The upper portion of the Clackamas River watershed contains about 445,000 acres of land, which is 74% of the total watershed. Most of this land is in the Mt. Hood National Forest, managed by the USDA Forest Service. The upper watershed’s streams and rivers are fairly steep and fast moving with narrow floodplains and few side channels. There are almost no permanent human settlements in the upper watershed, and the area has largely been managed for forestry, conservation, and recreation. Additionally, much of the terrain is steep and somewhat remote. As a result, the forests, streams, and other habitats of the upper watershed are quite healthy and the presence of invasive weeds is low compared to the rest of the watershed. This is great news!
Weed seeds or plant parts can spread to remote areas through recreationists, road maintenance equipment, and animals. Because these areas are remote, the concern is that an invasive weed patch could go undetected for years and become a big problem. For example, an abandoned rock quarry or decommissioned road can contain invasive weeds because seeds were accidentally brought to the area on dirty equipment. Then, because people rarely visit these places, those same weeds can grow without detection.
If these invasive weed populations are left unchecked, they can spread and dominate some areas, thus reducing plant diversity, decreasing the quality of habitat and forage, and potentially out-competing some of our rare and sensitive species.
While we are concerned about many invasive plants, we are most concerned about weeds that can grow well in forest understories, such as false brome, shiny geranium, and garlic mustard. There are also many invasive plants that spread easily along trails and roadsides. This can be a problem because the vehicles, hikers, and animals that use these roads and trails can unknowingly spread seeds or other reproductive plant parts.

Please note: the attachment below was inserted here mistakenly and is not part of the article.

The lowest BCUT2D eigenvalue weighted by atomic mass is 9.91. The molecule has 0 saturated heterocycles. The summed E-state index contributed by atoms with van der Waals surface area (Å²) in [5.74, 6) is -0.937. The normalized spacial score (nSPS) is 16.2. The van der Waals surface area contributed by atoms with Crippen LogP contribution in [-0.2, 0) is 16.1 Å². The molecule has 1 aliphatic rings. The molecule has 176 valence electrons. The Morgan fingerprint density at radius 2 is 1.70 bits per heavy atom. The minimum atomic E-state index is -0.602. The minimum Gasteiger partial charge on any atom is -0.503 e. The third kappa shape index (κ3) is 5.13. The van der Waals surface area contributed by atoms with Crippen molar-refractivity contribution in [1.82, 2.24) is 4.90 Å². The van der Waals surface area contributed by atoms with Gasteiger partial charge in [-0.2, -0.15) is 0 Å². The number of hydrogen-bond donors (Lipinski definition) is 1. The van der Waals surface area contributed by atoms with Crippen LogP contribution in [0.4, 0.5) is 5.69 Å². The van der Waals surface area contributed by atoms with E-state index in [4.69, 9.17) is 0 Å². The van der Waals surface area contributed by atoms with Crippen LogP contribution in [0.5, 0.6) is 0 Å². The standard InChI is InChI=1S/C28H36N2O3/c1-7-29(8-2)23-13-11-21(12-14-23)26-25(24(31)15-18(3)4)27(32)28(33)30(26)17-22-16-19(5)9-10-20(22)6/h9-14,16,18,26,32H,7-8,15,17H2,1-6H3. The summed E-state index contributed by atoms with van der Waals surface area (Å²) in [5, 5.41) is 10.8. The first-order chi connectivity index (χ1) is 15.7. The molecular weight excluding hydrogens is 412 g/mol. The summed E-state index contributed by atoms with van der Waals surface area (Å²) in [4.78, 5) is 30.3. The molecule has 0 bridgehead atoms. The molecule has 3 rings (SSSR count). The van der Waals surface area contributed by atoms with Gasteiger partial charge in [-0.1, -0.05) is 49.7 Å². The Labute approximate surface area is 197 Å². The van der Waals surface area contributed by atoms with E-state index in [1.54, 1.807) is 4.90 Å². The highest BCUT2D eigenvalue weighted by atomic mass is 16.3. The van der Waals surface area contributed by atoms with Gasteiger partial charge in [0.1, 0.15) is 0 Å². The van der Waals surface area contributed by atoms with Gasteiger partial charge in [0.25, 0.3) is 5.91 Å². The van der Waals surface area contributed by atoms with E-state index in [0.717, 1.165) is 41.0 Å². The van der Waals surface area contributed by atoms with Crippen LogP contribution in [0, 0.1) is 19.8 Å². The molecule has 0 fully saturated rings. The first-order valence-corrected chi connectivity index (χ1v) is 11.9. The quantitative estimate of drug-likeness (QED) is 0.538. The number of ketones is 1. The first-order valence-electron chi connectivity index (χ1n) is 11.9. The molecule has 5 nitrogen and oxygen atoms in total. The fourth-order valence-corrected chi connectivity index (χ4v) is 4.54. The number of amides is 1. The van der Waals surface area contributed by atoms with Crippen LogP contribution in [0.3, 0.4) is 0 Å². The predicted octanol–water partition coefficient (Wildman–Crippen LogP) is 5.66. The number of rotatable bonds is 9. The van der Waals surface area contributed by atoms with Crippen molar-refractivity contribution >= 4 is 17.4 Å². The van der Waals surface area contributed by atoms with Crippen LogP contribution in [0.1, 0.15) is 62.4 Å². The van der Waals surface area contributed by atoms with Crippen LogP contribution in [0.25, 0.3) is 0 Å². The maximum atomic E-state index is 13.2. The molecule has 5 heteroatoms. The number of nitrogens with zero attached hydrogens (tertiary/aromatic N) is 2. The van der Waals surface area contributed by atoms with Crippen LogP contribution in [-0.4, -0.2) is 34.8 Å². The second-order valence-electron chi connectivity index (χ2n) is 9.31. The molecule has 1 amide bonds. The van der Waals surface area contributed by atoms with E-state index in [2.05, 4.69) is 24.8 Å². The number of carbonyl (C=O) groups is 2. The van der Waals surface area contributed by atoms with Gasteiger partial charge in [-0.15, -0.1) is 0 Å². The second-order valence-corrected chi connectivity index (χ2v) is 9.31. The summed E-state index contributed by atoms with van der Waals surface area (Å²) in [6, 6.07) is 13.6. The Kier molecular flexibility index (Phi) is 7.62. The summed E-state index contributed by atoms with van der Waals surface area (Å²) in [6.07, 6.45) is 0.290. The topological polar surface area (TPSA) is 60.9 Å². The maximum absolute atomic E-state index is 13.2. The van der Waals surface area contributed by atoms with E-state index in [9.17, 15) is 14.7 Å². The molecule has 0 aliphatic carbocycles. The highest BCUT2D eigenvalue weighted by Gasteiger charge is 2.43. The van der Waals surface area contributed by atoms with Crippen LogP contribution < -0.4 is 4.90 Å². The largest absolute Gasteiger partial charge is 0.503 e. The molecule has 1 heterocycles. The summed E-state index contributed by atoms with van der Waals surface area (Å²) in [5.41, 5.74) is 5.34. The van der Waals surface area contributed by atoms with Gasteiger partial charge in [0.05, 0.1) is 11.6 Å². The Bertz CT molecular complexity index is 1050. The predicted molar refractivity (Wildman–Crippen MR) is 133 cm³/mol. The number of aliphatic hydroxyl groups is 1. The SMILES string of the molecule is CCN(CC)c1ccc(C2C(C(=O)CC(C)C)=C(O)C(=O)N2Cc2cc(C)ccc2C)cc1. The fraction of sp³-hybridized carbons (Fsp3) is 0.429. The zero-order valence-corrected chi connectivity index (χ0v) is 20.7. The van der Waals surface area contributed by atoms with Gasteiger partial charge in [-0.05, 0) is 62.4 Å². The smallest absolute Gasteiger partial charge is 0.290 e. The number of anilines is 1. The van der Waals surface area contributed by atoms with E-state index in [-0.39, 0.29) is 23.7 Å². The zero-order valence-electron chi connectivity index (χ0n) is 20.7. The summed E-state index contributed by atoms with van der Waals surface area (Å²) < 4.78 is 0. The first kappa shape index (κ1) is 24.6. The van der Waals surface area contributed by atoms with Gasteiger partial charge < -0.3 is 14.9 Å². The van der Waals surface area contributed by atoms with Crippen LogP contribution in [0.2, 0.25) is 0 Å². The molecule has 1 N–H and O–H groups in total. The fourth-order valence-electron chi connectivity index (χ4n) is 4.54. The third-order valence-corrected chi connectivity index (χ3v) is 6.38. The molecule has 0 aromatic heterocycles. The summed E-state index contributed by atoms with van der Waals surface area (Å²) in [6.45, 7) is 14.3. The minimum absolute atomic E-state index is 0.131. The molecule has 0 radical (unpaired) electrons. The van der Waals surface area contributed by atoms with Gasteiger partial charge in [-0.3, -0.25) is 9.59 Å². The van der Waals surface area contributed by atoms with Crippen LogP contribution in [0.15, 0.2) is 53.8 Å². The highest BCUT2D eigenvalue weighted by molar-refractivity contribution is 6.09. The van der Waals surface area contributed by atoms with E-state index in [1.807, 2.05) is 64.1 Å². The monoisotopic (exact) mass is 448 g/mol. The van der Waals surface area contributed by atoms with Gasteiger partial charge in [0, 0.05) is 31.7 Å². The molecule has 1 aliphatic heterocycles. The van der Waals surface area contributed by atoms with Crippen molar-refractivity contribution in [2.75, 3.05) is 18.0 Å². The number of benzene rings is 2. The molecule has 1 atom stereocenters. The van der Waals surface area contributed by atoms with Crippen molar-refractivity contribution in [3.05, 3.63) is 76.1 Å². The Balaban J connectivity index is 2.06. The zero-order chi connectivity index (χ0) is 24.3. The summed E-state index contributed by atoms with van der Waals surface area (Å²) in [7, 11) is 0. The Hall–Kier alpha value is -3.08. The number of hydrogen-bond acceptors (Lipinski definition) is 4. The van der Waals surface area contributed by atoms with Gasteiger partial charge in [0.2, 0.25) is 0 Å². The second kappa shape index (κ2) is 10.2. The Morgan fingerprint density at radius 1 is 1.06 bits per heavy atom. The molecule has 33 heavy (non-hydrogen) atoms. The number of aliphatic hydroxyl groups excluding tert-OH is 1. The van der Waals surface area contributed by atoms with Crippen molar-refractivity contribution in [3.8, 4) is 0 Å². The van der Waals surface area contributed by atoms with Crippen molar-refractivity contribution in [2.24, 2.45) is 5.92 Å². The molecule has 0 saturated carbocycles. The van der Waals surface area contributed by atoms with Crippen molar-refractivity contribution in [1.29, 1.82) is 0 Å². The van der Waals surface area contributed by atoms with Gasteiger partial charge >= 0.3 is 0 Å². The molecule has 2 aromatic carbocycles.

What are we doing?
To combat this problem, the Clackamas River Invasive Species Partnership (CRISP) has decided to conduct extensive surveys of the upper watershed. In the fall of 2017, we surveyed about 300 locations in the upper watershed, targeting 67 invasive weeds. These locations included trailheads, campgrounds, quarries, and decommissioned roads. In addition to invasive weeds, we also looked for rare, threatened, and endangered species. This helps us to be aware of any sensitive species in the area when we return to control the weeds.
These surveys gave us valuable information. In particular, we were able to find and control previously undetected patches of false brome. Additionally, we recorded patches of houndstongue, knotweed, knapweeds, yellow toadflax, and a new weed to Oregon, European hawkweed, as well as many other more common weeds. We were also able to define the boundaries of other weed patches that had been previously recorded.
We are currently in the process of planning our control efforts for the weeds we found in the surveys. Using the information we gathered, we are prioritizing which plants and locations we will target in the summer of 2018. In the upper watershed, the WeedWise program is working closely with the USDA Forest Service, the Oregon Department of Agriculture, Portland General Electric, and the Clackamas River Basin Council to control the most impactful weeds and prevent them from spreading.
We are also planning to conduct additional surveys to supplement previous efforts. In the summer of 2018, we plan to focus our attention on decommissioned roads, roads that have received maintenance (e.g., a culvert repair), and illegal dump sites.
This project gives us the information we need to detect and prevent the spread of invasive weeds and protect these high quality habitats.